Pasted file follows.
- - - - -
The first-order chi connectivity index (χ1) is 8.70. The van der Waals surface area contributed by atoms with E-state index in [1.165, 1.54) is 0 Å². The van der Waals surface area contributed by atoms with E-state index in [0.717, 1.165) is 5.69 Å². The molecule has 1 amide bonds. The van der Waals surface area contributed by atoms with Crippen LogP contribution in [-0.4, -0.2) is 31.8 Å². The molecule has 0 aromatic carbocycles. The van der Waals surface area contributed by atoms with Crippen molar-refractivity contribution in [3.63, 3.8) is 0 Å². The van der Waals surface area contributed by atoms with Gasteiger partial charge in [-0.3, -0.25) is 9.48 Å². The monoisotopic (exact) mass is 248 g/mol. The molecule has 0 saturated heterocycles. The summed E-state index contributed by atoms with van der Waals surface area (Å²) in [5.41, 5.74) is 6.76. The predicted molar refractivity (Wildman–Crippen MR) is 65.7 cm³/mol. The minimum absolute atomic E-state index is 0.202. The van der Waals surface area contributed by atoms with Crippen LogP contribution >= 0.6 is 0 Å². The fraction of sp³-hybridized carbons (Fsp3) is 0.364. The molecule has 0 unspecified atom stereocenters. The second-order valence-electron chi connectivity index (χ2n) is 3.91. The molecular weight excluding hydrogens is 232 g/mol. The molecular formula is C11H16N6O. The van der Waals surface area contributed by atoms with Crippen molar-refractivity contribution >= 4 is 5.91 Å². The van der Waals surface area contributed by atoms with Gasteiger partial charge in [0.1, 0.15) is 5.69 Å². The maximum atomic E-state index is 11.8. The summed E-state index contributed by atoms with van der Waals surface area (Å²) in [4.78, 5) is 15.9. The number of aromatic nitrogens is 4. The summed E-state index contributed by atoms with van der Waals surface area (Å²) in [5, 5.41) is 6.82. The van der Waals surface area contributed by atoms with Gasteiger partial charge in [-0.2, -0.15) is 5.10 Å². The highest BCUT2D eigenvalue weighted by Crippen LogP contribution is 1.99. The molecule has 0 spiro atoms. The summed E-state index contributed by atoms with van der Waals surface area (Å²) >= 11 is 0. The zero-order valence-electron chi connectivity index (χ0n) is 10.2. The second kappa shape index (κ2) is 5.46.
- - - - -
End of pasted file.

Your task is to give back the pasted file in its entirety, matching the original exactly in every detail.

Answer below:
The first-order chi connectivity index (χ1) is 8.70. The van der Waals surface area contributed by atoms with E-state index in [1.165, 1.54) is 0 Å². The van der Waals surface area contributed by atoms with E-state index in [0.717, 1.165) is 5.69 Å². The molecule has 1 amide bonds. The van der Waals surface area contributed by atoms with Crippen LogP contribution in [-0.4, -0.2) is 31.8 Å². The molecule has 0 aromatic carbocycles. The van der Waals surface area contributed by atoms with Crippen molar-refractivity contribution in [3.63, 3.8) is 0 Å². The van der Waals surface area contributed by atoms with Gasteiger partial charge in [-0.3, -0.25) is 9.48 Å². The monoisotopic (exact) mass is 248 g/mol. The molecule has 0 saturated heterocycles. The summed E-state index contributed by atoms with van der Waals surface area (Å²) in [5.41, 5.74) is 6.76. The predicted molar refractivity (Wildman–Crippen MR) is 65.7 cm³/mol. The minimum absolute atomic E-state index is 0.202. The van der Waals surface area contributed by atoms with Crippen LogP contribution >= 0.6 is 0 Å². The fraction of sp³-hybridized carbons (Fsp3) is 0.364. The molecule has 0 unspecified atom stereocenters. The second-order valence-electron chi connectivity index (χ2n) is 3.91. The molecular weight excluding hydrogens is 232 g/mol. The molecular formula is C11H16N6O. The van der Waals surface area contributed by atoms with Crippen molar-refractivity contribution >= 4 is 5.91 Å². The van der Waals surface area contributed by atoms with Gasteiger partial charge in [0.1, 0.15) is 5.69 Å². The maximum atomic E-state index is 11.8. The summed E-state index contributed by atoms with van der Waals surface area (Å²) in [4.78, 5) is 15.9. The number of aromatic nitrogens is 4. The summed E-state index contributed by atoms with van der Waals surface area (Å²) in [5, 5.41) is 6.82. The van der Waals surface area contributed by atoms with Gasteiger partial charge in [-0.2, -0.15) is 5.10 Å². The highest BCUT2D eigenvalue weighted by Crippen LogP contribution is 1.99. The molecule has 0 spiro atoms. The summed E-state index contributed by atoms with van der Waals surface area (Å²) >= 11 is 0. The zero-order valence-electron chi connectivity index (χ0n) is 10.2. The second kappa shape index (κ2) is 5.46.